Global financial institution the World Bank is seeking to increase its lending capacity in 2023 to address climate change and other global crises.
The lending body plans to enter negotiations with shareholders ahead of its annual meeting in April on plans for both a capital increase and new lending tools.
The plans have been detailed in an “evolution roadmap” document sent recently to shareholder governments. The document marks the start of a process to alter the bank’s financial resources and shift it away from a country- and project-specific lending model.
Management at The World Bank intends to have proposals to change its operating model and financial capacity ready for approval by the joint World Bank and International Monetary Fund (IMF) Development Committee in October, it says.
A World Bank spokesman said that “the document aimed to provide details on the scope, approach, and timetable for the evolution, with regular updates for shareholders and decisions later in the year.”
However, the World Bank Group (WBG) is not ready to bow to demands from some non-profit groups to abandon its longstanding top-tier credit rating to boost lending, stating: “Management will explore all options that increase the capacity of the WBG whilst maintaining the AAA rating of the WBG entities.”
US Treasury Secretary Janet Yellen has called for the World Bank and others to revamp their business models to boost lending and harness private capital to fund investments that more broadly benefit the world, such as helping middle-income countries transition away from coal power.
Development experts say this shift would greatly increase the amount of lending compared to the current capital structure, which only utilises paid-in capital.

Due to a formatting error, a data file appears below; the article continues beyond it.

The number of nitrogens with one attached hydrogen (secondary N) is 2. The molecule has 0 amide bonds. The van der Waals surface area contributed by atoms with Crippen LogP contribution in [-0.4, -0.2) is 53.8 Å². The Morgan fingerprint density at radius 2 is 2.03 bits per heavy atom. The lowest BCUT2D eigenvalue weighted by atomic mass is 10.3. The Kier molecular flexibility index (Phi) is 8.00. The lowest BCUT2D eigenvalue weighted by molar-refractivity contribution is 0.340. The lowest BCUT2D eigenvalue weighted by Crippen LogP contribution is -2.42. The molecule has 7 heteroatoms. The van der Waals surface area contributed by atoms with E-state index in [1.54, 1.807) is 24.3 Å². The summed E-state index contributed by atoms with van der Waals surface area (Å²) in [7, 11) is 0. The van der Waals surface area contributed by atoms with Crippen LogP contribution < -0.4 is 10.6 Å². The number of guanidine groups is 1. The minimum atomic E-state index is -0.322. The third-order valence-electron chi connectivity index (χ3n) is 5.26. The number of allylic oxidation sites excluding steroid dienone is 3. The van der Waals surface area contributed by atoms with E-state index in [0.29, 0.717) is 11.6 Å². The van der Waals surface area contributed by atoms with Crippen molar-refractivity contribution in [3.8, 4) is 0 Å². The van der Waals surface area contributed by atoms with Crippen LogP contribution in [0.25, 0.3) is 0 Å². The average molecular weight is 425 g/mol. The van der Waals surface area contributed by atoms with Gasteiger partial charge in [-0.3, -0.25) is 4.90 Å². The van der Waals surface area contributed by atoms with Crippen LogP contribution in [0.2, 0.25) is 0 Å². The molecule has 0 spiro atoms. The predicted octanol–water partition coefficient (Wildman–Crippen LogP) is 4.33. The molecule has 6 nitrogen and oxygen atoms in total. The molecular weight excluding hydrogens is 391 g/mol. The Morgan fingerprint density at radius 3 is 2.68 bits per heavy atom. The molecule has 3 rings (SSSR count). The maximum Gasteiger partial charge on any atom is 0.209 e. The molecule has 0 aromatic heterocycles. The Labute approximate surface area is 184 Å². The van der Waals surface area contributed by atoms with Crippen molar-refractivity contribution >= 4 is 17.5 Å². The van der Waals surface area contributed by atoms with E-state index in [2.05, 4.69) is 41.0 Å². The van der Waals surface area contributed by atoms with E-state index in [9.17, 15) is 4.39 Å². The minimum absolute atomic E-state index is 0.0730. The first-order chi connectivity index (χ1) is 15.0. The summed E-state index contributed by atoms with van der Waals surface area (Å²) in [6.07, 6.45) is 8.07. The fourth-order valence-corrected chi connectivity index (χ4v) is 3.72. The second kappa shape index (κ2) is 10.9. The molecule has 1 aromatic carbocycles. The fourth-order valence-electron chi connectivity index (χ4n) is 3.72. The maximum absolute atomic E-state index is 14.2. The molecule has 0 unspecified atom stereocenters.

“The challenges the world is facing call for a massive step up in the international community’s support,” the bank said in the document. “For the WBG to continue to play a central role in the development and climate finance, it will need a concerted effort by both shareholders and management to step up WBG financing capacity.”
According to the roadmap, World Bank shareholder countries could step up periodic contributions to the lender’s fund for the world’s poorest countries, like the International Development Association (IDA), which have declined in recent years despite increasing needs.
The World Bank will hope this announcement will go some way to improve its reputation, which was damaged last October after it was reported by a consortium of NGOs that the WBA continued investment in fossil fuel projects of nearly $15 billion since the signing of the Paris Agreement in 2015.
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